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University launches long-term research network

ST. CHARLES, Minn. — In an effort to address specific agricultural questions in a multi-disciplinary way, the University of Minnesota is launching a long-term agricultural research network.

ST. CHARLES — In an effort to address specific agricultural questions in a multi-disciplinary way, the University of Minnesota is launching a long-term agricultural research network.

Located at the research and outreach centers in Waseca, Lamberton and Grand Rapids for the time being, the goal is to expand to include Morris and Crookston, said Gregg Johnson, a University of Minnesota associate professor in agronomy and plant genetics based at the Southern Research and Outreach Center in Waseca.

Johnson spoke at Winter Crops Day on Jan. 13 in St. Charles.

In its second year, the network wants to address important questions with a focus on agricultural production.

They will take one question and compare it to the standard production system, Johnson said. One person at the meeting asked what type of tillage is used at the plots. The tillage system practiced in the area is the standard practiced in the plots, he said. A question for evaluation could be comparing a different type of tillage.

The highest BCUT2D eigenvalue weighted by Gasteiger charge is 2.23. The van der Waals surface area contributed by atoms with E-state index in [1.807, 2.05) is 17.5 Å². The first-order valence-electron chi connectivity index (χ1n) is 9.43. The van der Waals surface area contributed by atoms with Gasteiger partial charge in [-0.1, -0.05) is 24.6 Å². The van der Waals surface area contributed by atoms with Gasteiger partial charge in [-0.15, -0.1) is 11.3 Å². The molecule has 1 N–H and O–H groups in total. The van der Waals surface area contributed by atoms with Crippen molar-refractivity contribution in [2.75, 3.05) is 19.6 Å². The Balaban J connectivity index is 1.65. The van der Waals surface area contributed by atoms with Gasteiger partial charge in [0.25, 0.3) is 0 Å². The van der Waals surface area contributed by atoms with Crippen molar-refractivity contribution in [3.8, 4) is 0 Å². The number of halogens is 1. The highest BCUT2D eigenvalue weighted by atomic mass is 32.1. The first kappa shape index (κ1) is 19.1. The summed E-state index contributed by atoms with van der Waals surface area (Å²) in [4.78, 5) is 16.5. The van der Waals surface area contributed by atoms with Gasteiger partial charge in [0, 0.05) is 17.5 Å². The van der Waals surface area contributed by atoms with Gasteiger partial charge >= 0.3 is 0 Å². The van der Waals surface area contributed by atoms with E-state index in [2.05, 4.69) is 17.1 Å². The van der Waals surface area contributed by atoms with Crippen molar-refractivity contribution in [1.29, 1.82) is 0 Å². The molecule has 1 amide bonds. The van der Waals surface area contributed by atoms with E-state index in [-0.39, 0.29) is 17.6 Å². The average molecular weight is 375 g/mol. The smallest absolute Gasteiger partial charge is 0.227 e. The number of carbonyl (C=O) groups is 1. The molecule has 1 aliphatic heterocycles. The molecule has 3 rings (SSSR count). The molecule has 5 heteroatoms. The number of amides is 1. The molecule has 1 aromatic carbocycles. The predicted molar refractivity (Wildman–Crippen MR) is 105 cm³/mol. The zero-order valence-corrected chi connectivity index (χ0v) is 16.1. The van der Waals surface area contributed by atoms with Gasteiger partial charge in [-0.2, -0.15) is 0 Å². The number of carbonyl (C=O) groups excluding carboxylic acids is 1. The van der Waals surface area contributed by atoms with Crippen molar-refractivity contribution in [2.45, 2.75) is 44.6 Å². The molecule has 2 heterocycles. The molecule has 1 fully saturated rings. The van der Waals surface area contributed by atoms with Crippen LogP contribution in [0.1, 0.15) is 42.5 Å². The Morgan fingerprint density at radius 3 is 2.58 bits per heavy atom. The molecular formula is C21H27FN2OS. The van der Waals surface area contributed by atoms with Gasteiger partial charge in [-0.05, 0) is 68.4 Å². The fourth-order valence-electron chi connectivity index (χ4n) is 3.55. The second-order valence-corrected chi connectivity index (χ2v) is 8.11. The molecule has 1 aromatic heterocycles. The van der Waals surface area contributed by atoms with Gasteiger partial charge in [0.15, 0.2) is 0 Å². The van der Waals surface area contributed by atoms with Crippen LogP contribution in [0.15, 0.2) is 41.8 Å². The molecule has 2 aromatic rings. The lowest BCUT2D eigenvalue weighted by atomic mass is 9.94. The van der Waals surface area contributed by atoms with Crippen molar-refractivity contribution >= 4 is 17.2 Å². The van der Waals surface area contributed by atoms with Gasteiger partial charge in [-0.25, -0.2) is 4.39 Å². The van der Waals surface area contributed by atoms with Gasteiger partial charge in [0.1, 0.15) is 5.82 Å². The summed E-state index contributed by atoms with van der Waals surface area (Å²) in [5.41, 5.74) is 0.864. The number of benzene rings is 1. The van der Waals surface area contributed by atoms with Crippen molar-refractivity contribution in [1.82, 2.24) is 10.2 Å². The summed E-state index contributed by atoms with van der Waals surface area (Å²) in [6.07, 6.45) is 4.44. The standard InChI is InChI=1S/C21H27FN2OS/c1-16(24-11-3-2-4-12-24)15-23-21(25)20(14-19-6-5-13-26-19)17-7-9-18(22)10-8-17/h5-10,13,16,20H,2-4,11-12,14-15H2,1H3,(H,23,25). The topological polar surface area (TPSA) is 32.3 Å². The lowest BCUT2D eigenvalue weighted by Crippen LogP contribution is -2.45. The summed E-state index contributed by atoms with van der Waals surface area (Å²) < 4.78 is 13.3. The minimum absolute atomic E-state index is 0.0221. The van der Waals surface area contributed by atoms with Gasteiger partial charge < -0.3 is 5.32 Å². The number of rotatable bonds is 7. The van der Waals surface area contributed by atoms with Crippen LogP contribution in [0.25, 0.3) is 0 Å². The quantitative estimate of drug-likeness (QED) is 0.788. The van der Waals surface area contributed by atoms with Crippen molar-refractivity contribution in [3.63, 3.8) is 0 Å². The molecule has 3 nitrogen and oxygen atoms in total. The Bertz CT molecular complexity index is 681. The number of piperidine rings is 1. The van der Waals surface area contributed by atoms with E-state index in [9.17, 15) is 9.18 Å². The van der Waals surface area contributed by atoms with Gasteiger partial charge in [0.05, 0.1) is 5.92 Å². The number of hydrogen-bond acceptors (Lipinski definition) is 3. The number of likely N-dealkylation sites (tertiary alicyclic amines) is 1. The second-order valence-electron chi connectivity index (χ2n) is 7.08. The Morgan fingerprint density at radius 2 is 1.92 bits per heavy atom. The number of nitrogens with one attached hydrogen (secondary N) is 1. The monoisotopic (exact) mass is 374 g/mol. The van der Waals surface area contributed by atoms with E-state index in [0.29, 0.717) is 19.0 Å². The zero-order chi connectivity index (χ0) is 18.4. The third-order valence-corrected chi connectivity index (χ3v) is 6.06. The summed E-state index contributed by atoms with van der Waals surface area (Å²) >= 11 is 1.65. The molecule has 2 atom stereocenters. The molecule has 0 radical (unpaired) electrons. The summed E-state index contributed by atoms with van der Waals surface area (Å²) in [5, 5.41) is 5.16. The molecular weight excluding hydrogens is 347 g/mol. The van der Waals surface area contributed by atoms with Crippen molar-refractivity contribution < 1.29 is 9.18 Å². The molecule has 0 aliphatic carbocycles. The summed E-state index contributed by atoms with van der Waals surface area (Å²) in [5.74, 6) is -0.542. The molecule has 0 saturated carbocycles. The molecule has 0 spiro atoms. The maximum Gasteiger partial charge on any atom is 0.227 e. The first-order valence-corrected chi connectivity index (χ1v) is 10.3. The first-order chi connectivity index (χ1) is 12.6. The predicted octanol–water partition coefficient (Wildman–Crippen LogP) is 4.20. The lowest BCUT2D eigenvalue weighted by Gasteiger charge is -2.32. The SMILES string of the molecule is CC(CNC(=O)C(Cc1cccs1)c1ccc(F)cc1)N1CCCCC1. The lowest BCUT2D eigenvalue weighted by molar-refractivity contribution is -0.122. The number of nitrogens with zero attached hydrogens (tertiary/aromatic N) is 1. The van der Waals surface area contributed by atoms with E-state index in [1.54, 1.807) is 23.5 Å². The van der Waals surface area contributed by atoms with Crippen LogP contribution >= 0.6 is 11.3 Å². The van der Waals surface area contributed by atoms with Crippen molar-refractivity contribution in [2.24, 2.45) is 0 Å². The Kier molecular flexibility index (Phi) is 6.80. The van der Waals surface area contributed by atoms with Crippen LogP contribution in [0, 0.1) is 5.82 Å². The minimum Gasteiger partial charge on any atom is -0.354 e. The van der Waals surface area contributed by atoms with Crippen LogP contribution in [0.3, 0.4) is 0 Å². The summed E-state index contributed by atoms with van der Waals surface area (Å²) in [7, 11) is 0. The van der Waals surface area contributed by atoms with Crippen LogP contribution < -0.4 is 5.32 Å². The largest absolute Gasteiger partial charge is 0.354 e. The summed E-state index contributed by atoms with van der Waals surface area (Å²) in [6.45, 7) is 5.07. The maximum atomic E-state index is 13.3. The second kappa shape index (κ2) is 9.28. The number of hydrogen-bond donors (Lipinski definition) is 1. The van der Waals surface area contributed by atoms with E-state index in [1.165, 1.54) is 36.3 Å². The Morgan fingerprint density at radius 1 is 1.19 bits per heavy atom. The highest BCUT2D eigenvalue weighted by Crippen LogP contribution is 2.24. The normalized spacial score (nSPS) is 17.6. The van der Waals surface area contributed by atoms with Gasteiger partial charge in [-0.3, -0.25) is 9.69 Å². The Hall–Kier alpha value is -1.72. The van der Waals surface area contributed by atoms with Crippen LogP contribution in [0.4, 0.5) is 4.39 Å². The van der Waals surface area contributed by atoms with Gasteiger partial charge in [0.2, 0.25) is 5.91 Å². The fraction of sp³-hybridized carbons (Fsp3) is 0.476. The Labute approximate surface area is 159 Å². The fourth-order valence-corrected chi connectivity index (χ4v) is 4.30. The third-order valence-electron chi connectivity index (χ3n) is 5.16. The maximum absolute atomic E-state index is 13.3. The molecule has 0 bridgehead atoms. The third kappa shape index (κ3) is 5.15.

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When compared, several questions can be answered, he said. Instead of just finding out how it affects yield, environmental data, agronomic data, soil data and other data, including information on the nematodes and microbial community will be compiled. It won't be just one group doing the research, rather all will be tied together and bouncing ideas off one another to see how practices are intertwined and what one change does to a system.

A whole litany of questions can be answered, Johnson said.

The long-term over-arching question is "how do we improve nitrogen use efficiency?" he said.

Experiments will take place over two to three years and answer specific questions feeding into the long-term question.

The goal is to develop systems that balance competing desires, Johnson said, and be able to say what the trade-offs are.

University researchers are in the process of writing grant proposals to fund work in the long-term agro-ecosystem research network.

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